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Federal and junior duck stamps available beginning Friday

Duckstamp

The U.S. Fish and Wildlife Service will host a First Day of Sale ceremony for the 2010-11 Federal Duck stamp and Junior Duck stamp this Friday at Bass Pro Shops retail store in Hanover, Md.

In conjunction, the Bass Pro Shops in Rancho Cucamonga will also have first-day cancellations available for purchase beginning Friday. 

The artists of both stamps will be on hand at the Maryland event. Other participants will be Paul Schmidt, U.S. Fish and Wildlife Service assistant director for Migratory Birds; Martin MacDonald, director of conservation for Bass Pro Shops; and Mike Matousek of the U.S. Postal Service.

The design that will grace the federal duck stamp, shown above, features an American wigeon and was painted by wildlife artist Robert Bealle, of Waldorf, Md. Last fall, a panel of five judges chose Bealles' art from among 224 entries at the federal duck stamp art contest, held at the Patuxent Research Refuge in Laurel, Md.

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Winning art selected for 2010 California duck stamp

The winning artwork for the 2010 California waterfowl hunting stamp.

The winning design for California’s 2010 duck stamp was selected at a judging event Wednesday at the California Energy Commission building in Sacramento.

Timothy Taylor of Mine Hill, N.J., won for his painting of a pair of redheads, the species for this year's competition and stamp, swimming against a backdrop of tules. This was Taylor's first duck stamp contest win.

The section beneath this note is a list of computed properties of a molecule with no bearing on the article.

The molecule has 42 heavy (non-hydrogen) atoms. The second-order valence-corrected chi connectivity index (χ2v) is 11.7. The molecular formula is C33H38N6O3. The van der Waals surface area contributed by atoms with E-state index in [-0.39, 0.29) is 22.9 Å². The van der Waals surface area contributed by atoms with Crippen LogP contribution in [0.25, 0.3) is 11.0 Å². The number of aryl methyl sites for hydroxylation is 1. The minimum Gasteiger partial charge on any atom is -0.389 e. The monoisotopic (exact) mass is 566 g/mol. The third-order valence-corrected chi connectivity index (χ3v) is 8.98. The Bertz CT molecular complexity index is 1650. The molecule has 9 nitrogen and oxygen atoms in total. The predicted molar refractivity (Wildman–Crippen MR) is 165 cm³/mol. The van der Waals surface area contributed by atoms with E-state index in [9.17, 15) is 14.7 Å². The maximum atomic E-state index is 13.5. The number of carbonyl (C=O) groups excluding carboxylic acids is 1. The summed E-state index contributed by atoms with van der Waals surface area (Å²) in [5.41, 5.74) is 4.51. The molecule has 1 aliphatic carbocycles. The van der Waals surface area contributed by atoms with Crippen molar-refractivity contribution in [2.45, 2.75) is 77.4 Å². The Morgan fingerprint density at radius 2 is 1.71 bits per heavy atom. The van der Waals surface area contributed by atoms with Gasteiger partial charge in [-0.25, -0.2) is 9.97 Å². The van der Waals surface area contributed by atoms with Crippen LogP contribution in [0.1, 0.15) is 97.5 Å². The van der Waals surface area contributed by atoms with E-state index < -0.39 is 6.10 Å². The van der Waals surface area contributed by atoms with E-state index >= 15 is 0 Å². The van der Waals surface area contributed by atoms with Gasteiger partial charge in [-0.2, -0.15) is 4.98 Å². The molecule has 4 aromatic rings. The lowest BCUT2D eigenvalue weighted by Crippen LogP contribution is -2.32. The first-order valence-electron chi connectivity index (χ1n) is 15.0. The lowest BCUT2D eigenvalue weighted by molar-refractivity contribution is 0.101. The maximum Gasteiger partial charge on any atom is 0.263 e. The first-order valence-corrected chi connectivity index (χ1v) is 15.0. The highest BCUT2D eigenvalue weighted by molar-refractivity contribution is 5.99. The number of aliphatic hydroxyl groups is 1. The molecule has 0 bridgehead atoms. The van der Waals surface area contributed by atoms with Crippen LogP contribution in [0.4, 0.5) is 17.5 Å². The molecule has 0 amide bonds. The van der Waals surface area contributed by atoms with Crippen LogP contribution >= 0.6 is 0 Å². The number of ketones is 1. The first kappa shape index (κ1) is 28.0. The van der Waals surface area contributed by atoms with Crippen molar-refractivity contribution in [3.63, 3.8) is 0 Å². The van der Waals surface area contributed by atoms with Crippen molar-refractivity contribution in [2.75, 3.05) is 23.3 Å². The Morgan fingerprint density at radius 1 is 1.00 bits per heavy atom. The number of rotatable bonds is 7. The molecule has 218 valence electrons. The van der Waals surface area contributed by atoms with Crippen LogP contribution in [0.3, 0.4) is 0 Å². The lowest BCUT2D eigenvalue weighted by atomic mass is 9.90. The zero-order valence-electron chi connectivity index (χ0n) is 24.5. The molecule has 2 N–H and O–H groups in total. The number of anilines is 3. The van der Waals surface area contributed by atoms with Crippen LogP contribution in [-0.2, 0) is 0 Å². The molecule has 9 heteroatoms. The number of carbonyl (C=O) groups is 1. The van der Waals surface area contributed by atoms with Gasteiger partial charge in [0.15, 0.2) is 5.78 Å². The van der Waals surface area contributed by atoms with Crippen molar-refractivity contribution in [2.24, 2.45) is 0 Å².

The image, selected from the 15 designs submitted by artists nationwide, will adorn the 2010-11 stamp required on licenses of California waterfowl hunters.

The stamps will go on sale in August, with proceeds going to waterfowl-related conservation projects. Since its inception in 1971, the California duck stamp program has raised more than $22 million. It is the first, and oldest, state duck stamp program in the country.

The Department of Fish and Game sells about 70,000 duck stamps annually, which includes sales to collectors who value them for their artistic depiction of native ducks and geese. In addition to the stamps, Fish and Game typically issues signed, limited-edition prints also valued by art collectors.

The original art will be on display, along with the second, third and honorable mention pieces, at the Pacific Flyway Decoy Assn. annual Wildfowl Art Festival July 10 and 11 in Sacramento.

The entire library of California duck stamps can be viewed on the DFG website.

-- Kelly Burgess

Photo: The winning artwork for the 2010 California waterfowl hunting stamp. Credit: Department of Fish and Game

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Outposts' primary contributor is Kelly Burgess.